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jcitybone

Excellent article about the situation in Ukraine. With Ryan Cooper joining David Dayen at the American Prospect it has become even more of progressive must read.

I’m going to highlight this which I haven’t seen elsewhere and is unfortunately not good news.

At least in the short and medium term, this is a disaster for the struggle against climate change. Gas is the least disruptive of the fossil fuels from the point of view of climate change. Coal is the worst, but the most secure because 70 countries produce it. Germany produces huge quantities; so does Poland. In the short and medium term, I think you’ll see a flight back to coal. In the longer term, I think you will see European moves to reduce dependence on Russian gas in favor of imports from America, but that will take a lot of development of infrastructure, which will take a number of years.

And Russia simultaneously will boost its infrastructure to supply China. This will be a major gain of energy security for China, because it will be supplied over land and can’t be interdicted by the American Navy. It will also be an economic gain in China, because this will be a buyer’s market: China will be able to dictate the price to Russia.

polarbear4

they got their gas market but pushing russua and china together and war is too high a price. they’re all fu.

orlbucfan

Go back and look at world history. The Chinese are nervous. They’ve had their fights with the Russians over the centuries.

jcitybone

Amazingly the driver survived and was pulled from the wreckage

wi64

Amazingly the driver survived– WOW

jcitybone

jcitybone

jcitybone

jcitybone

orlbucfan

T and R x 2, and kudos Ms. Benny!! 🙂 I am pleasantly surprised that Jackson is the SCOTUS nominee. 🙂 She’s got to clear the Senate, and it’s still 6-3 FRighties.

LieparDestin

Hello friends and tpw family. Just wanted to check in and wish you all well!

jcitybone

Hi LD. Nice seeing you. Hope everything is going well with you guys. 🙂🙂🙂

wi64

Ditto -hope all is well as its been a while

polarbear4

hu LD! 😘 miss you.

orlbucfan

Hola senor y senorita! 🙂 You’ve got some interesting races shaping up down your way.

jcitybone

If Putin wanted to keep NATO away from his borders, he appears to be doing a bad job with that

polarbear4

yup played right into their hands ina horrible way.

orlbucfan

Yeah, trash like Nuland, the Atlantic Council, and other RW sh1t. Not to mention the oil and coal craporate. They’ll continue to poison the planet and make $$billions$$. POX on ’em!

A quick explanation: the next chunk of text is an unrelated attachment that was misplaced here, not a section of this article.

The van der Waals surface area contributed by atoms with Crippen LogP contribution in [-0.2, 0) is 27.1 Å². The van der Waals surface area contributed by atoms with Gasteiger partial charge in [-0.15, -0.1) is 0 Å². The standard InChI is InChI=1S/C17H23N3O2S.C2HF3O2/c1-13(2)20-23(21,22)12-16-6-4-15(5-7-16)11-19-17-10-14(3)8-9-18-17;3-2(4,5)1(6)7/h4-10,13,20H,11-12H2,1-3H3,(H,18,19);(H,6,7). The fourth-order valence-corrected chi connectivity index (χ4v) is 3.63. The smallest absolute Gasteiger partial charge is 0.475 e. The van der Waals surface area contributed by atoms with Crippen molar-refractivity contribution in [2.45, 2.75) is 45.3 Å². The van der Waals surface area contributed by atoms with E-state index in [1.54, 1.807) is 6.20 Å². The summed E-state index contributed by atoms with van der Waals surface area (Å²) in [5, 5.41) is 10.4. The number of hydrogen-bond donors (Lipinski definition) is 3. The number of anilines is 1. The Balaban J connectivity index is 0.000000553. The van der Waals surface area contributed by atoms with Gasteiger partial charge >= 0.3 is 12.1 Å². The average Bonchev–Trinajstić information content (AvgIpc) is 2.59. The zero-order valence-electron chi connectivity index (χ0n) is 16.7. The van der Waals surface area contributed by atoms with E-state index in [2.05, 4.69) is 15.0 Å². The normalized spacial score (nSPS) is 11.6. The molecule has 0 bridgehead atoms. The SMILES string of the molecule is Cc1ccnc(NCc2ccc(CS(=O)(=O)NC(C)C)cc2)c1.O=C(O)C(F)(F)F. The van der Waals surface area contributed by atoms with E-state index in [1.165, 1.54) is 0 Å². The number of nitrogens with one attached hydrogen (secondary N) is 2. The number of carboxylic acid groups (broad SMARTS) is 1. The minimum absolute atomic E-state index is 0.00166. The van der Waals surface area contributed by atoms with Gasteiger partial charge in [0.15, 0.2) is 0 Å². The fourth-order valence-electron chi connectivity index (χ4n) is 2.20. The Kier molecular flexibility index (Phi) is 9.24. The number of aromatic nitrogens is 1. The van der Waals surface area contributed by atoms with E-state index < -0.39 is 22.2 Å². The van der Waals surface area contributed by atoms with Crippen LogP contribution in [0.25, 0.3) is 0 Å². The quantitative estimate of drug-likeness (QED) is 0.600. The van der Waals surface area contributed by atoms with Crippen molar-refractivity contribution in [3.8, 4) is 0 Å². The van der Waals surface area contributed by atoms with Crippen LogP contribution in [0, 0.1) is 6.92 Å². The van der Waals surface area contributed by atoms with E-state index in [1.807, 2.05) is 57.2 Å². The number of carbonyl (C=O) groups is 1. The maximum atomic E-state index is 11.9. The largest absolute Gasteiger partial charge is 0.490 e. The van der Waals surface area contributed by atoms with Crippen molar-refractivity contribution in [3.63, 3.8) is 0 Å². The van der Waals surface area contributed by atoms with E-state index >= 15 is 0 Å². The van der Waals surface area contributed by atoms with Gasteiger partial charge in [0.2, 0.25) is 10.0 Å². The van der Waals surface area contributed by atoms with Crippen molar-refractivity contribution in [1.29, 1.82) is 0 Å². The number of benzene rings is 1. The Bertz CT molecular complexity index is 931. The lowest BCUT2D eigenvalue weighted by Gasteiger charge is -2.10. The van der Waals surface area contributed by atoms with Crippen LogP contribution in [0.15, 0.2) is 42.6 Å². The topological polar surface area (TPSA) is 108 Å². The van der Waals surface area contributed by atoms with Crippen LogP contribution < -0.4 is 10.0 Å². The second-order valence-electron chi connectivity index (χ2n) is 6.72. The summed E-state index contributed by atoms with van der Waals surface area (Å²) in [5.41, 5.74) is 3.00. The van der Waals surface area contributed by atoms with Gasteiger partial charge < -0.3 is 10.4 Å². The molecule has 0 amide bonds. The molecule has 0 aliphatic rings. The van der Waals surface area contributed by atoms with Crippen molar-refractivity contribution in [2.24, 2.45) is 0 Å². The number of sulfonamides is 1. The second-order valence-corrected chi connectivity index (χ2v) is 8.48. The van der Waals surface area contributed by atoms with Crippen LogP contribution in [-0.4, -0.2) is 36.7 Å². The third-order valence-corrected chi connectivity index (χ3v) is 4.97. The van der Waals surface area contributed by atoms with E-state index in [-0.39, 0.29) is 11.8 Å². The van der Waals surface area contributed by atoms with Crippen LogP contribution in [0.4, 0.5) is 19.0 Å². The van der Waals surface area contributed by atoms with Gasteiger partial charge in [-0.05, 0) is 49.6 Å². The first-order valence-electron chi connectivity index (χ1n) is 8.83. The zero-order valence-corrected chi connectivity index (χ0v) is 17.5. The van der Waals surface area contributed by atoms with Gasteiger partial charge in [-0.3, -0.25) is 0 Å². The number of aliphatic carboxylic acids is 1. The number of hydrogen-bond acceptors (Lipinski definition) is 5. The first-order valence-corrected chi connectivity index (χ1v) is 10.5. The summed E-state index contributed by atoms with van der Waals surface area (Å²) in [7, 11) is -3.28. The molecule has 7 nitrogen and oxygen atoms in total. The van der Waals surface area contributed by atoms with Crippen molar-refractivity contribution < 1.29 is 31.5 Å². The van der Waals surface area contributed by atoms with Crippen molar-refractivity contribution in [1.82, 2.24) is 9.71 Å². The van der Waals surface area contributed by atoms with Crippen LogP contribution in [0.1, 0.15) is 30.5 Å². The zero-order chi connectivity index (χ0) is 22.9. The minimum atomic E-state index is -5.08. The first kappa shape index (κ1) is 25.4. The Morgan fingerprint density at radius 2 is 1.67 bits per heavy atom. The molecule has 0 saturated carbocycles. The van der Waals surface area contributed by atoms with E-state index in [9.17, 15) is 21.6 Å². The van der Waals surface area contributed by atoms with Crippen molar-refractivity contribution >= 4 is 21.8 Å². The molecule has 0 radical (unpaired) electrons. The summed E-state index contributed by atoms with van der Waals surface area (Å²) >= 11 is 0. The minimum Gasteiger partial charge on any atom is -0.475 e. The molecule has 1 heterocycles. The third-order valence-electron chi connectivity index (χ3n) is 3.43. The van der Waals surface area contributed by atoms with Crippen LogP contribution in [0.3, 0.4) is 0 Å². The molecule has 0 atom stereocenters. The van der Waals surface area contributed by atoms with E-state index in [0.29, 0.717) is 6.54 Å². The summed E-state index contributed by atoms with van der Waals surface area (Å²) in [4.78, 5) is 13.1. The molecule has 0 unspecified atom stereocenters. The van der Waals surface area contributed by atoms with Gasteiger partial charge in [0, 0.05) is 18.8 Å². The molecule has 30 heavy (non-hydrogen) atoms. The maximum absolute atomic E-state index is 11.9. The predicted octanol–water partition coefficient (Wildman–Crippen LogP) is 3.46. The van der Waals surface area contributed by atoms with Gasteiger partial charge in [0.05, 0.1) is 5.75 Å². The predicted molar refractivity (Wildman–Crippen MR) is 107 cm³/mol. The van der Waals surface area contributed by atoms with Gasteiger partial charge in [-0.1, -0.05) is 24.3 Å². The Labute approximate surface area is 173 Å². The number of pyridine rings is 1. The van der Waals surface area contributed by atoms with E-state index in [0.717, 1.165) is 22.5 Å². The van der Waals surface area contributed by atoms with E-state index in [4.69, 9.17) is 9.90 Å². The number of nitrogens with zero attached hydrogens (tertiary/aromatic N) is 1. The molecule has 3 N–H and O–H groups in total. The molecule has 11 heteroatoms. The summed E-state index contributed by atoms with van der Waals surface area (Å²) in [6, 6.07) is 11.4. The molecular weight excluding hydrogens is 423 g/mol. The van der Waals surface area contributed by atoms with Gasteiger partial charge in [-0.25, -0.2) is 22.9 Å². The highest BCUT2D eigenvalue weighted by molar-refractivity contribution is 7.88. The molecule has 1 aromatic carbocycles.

jcitybone

wi64

yea right, we all know in war certain soldiers cant wait to go human hunting, dont matter the side

jcitybone

jcitybone

jcitybone

https://www.theguardian.com/world/live/2022/feb/25/russia-ukraine-invasion-latest-news-live-updates-russian-war-vladimir-putin-explosions-bombing-invades-kyiv

Some had been planning for a Russian invasion for months. They had carefully filled the car with petrol, bought food supplies, and packed a getaway bag, just in case. And, in many cases, a carrier for much loved family pets.

Others had done nothing whatsoever. Until Russia’s blitzkrieg invasion began early on Thursday, many people in Kyiv believed the prospect fanciful. And yet the nightmare was real enough: air raid sirens, Russian helicopters flying low against a grey sky in attack formation, the roar of enemy war planes.

By Friday, as Russian forces approached Kyiv from the north-west, Ukraine responded in two ways. One was by fighting. Its protagonists were soldiers, military veterans, volunteers. Ukrainian servicemen tried to hold back a powerful enemy advancing on multiple fronts: from the east and Russia; the south and Crimea; the north and Belarus.

The other, bigger group were civilians fleeing the surging conflict. They left by any means possible. This meant cars – a great, wheeled caravan which filled the road west out of the city, and continued for dozens of miles. For hours this procession scarcely moved. Drivers emerged to stretch their legs. It was unprecedented, Ukraine’s biggest ever jam.

Those without vehicles had to find other options. There were long queues at Kyiv-Pasazhyrsky railway station. Some trains were cancelled but a few, remarkably, were running, albeit delayed by five or six hours. Military transport took priority, railway staff explained. Buying a ticket was almost impossible in a panicked city of three million people.

Some set off on foot, walking along the verge of the E40 road in the early hours of Friday morning, pulling carry-on cases. One departed on a mountain bike. On the day of invasion the Ukrainian government introduced a 10pm-7am curfew. Trains on the Soviet-built Kyiv metro stopped promptly. The underground stations remained open all night, now serving as bomb shelters.

Photos from border crossings in western Ukraine into Slovakia and Poland

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Benny
Benny

Canada is one of those welcoming them.

orlbucfan

Wonder how the QAnon yahoos would handle them?

wi64

Since thier dear learder cult -45 supports Putin i imagine they wouldn’t support them